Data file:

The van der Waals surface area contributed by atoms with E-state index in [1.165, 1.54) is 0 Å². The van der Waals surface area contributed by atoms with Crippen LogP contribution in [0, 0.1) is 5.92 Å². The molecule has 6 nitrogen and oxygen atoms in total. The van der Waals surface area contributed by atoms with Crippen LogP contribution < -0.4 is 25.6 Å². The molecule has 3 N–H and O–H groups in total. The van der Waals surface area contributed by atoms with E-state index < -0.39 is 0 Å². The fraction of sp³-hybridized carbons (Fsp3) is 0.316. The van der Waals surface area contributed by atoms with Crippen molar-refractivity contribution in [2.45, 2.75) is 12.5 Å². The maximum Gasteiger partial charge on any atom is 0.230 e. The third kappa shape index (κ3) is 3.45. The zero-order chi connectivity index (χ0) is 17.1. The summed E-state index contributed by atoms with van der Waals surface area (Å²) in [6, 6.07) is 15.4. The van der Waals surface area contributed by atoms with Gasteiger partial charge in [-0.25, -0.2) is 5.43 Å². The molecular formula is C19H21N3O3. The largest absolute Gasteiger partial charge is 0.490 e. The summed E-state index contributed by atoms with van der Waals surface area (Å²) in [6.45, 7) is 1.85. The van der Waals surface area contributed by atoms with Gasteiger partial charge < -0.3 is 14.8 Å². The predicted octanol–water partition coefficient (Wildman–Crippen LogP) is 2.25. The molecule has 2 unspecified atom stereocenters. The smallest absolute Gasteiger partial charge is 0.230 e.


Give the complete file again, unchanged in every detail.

The van der Waals surface area contributed by atoms with E-state index in [1.165, 1.54) is 0 Å². The van der Waals surface area contributed by atoms with Crippen LogP contribution in [0, 0.1) is 5.92 Å². The molecule has 6 nitrogen and oxygen atoms in total. The van der Waals surface area contributed by atoms with Crippen LogP contribution < -0.4 is 25.6 Å². The molecule has 3 N–H and O–H groups in total. The van der Waals surface area contributed by atoms with E-state index < -0.39 is 0 Å². The fraction of sp³-hybridized carbons (Fsp3) is 0.316. The van der Waals surface area contributed by atoms with Crippen molar-refractivity contribution in [2.45, 2.75) is 12.5 Å². The maximum Gasteiger partial charge on any atom is 0.230 e. The third kappa shape index (κ3) is 3.45. The zero-order chi connectivity index (χ0) is 17.1. The summed E-state index contributed by atoms with van der Waals surface area (Å²) in [6, 6.07) is 15.4. The van der Waals surface area contributed by atoms with Gasteiger partial charge in [-0.25, -0.2) is 5.43 Å². The molecular formula is C19H21N3O3. The largest absolute Gasteiger partial charge is 0.490 e. The summed E-state index contributed by atoms with van der Waals surface area (Å²) in [6.45, 7) is 1.85. The van der Waals surface area contributed by atoms with Gasteiger partial charge < -0.3 is 14.8 Å². The predicted octanol–water partition coefficient (Wildman–Crippen LogP) is 2.25. The molecule has 2 unspecified atom stereocenters. The smallest absolute Gasteiger partial charge is 0.230 e.